Not one, but actually four Choux de Bruxelles this week. The driving forces behind Chez Janine are, after all, two couples, the men of whom are brothers. Two years ago, the idea of starting a bakery-brewery, where bread turns into beer, and beer turns into bread, was in that family context.
- Together with his brother and their partners, he founded the bakery Chez Janine in Vorst
- The name Chez Janine refers to the brother couple’s grandmother
- Excess bread is processed into the beer, while a residual product of beer is used for the bread
Everything about Chez Janine oozes charm. The Vorst bakery is located on Alsembergsesteenweg near Albert, in a corner building that was formerly a laundry and has large windows through which the craft breads and rolls in the shop window are clearly visible. ‘Au fut et au pétrin’ is written on the window, which means something like ‘in the barrel and in the kneading trough’. Because it’s not just any bakery. Beer that contains leftover bread is also sold, while a residual product of beer is used for the bread: the protein-rich grain residue from the brewing process, which is called marc or used grain. A production process could hardly be more circular, but bread and beer have always been complementary to their fermented grains as a basic product.
And speaking of complementarity: it is also a trait of the four that forms the basis of this family business, the pair connected by the brother couple Bertrand and Maxime. “I myself have worked for the European institutions and have experience in the hotel industry. I’m the entrepreneur of the four. My wife Carole has focused on communication for Chez Janine. Maxime is an engineer who retrained as a baker five years ago in Paris and worked there in a number of craft bakeries before coming to Brussels. And his girlfriend Morane is our brewer because she studied biology. ” With this, Morane returns to the beginning, where brewing, like baking, was a household chore performed mainly by women, which led to the English word ‘brewster’ appearing even before the word ‘brewer’. Morane is now one of the few ‘brewers’ in our country.
The four are all French. So what makes them embark on such an unusual adventure in Brussels together? Bertrand: “We wanted to make more sense of our professional lives, do something with people we like, be masters of our production ourselves and do something we love: bread and beer. And we wanted to do that after a local and “craft logic, with a positive impact on the environment. What we do is mainly aimed at food waste, because discarded bread in Brussels accounts for 20 percent of food waste.”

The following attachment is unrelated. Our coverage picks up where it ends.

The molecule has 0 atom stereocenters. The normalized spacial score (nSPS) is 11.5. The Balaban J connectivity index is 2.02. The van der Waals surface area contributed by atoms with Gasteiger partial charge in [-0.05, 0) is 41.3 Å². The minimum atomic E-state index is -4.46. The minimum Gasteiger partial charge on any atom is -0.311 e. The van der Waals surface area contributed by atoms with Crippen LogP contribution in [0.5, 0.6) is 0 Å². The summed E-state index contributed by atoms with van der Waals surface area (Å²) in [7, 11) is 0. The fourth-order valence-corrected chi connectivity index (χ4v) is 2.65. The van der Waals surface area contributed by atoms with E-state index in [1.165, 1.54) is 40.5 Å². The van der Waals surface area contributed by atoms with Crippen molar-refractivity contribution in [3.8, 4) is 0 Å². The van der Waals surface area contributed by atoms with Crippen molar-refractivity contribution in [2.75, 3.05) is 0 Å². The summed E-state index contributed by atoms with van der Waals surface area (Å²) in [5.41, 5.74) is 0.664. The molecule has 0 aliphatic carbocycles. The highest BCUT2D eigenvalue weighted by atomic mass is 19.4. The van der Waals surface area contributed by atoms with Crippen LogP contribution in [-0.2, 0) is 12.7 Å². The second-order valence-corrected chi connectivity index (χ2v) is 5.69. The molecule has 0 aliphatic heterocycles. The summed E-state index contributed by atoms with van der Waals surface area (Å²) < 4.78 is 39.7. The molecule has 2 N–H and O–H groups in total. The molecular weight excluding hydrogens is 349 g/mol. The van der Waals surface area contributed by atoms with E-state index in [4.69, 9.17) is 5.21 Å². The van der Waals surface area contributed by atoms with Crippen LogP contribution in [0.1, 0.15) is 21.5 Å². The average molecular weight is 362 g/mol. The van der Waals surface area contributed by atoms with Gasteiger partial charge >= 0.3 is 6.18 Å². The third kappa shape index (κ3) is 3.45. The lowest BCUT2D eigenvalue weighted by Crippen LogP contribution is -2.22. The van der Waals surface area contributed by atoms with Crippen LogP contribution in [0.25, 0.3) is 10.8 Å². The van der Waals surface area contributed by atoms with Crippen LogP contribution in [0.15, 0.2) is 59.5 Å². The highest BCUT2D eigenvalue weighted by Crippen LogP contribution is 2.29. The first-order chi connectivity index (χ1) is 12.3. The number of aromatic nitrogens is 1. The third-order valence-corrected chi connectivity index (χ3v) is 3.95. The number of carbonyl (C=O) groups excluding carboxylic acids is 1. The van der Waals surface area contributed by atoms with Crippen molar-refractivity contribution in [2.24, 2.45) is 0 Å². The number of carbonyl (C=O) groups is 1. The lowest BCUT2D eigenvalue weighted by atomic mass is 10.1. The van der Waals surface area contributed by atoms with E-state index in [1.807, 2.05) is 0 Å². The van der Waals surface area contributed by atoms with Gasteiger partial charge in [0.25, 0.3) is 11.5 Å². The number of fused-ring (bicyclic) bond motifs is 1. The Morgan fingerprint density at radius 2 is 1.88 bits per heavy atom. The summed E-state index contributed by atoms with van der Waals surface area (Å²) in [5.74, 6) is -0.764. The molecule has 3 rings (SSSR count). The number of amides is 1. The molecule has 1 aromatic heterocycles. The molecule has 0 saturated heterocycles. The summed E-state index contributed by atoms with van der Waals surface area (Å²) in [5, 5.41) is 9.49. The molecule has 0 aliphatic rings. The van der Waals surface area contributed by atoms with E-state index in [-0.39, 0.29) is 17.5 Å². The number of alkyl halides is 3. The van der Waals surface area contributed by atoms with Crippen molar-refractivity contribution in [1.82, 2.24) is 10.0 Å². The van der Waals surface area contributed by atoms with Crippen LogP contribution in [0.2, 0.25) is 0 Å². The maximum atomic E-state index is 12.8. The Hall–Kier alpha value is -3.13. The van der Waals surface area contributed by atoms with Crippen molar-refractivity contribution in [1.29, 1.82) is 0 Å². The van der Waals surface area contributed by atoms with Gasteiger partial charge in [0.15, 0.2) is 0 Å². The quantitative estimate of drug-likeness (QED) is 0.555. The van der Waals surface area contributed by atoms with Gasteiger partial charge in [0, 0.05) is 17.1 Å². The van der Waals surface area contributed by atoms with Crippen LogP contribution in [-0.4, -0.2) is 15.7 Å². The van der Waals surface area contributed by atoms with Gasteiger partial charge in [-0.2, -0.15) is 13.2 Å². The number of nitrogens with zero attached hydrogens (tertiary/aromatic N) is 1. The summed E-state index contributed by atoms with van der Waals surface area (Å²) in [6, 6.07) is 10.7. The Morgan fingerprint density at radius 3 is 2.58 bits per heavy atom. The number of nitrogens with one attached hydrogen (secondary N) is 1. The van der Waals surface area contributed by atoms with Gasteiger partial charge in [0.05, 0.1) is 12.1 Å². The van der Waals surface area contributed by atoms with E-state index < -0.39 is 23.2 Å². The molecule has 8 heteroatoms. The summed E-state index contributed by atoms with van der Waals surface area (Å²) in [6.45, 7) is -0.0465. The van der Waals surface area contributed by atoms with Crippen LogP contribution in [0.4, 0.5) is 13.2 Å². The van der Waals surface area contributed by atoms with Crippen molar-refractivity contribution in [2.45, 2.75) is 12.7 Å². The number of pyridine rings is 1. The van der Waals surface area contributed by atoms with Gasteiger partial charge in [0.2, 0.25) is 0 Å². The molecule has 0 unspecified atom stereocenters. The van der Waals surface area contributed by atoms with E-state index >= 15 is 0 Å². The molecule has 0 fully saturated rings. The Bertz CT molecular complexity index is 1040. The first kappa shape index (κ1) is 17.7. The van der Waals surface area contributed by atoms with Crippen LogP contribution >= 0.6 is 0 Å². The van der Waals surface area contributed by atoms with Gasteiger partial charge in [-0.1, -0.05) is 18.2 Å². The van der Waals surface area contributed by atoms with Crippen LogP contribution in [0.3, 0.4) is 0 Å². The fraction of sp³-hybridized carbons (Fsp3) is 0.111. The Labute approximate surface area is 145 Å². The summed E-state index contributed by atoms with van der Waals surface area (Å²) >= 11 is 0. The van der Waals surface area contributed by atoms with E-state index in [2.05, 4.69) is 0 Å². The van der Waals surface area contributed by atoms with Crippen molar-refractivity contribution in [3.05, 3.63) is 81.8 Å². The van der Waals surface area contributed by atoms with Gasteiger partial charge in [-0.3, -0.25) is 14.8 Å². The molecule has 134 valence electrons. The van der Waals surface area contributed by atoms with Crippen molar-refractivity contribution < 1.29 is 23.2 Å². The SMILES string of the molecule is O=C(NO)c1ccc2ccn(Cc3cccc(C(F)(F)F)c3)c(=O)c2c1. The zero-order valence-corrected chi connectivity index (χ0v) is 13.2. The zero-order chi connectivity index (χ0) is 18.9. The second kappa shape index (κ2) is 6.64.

“In addition, there is always something foil in entrepreneurship. We dropped what we were making and laid our pennies next to each other on the table to see what was possible. To me, Brussels is an exemplary region when it comes to supporting projects like ours. In 2020, we have been selected by a sustainable incubator GreenLab, and we are strengthened in our intention because we have won their audience award. “
“In September 2021, with the help of the municipality, we found this place. It could not have been better. Maxime lives a hundred meters from here, and I live down in Vorst Park. Last week, the prestigious Madspildspris was added.” We already have a number of good artisan bakeries, but there is room for more. Demand is also high. We have already expanded our team by five people because we could not keep up with the rhythm. “
However, there is also the next step: a cooperative brewery by Janine together with three other microbreweries in Brussels: the brewery Everse Witloof, which is currently still brewing in Walloon Brabant, DrinkThatBeer from Ixelles and 1B2T (1 beer = 2 tartins) from Schaerbeek … “That network has evolved over the last two years, while microbreweries are fighting on their own in such a competitive environment as the brewing industry. With the Cohop cooperative, we can work and share knowledge in a horizontal way. Together we have now found a place. The Arsenaal place in Etterbeek, and two weeks ago we made our first brew, where we also open a bar to sell our own products according to the principles of the short chain, where customers can see for themselves how they are made, just like here in the bakery. ”
Finally, the sandwich question: how much bread actually goes in the beer, and how much beer goes in the bread? “You could say that one beer contains the equivalent of one slice of bread, and that we use the amount of marc of two beers for one loaf. So far we are not going there for the breads with our trot, but all our bread is back and those from other partners are already in the beer. ” These beers have names like Trompe l’oeil, Rock ‘N Carol and Ka Sa Yé, while Chez Janine refers to Bertrand and Maxime’s grandmother. “In our memories, she symbolizes generosity and sociability, the values that are also reflected when people drink beer or eat bread together.”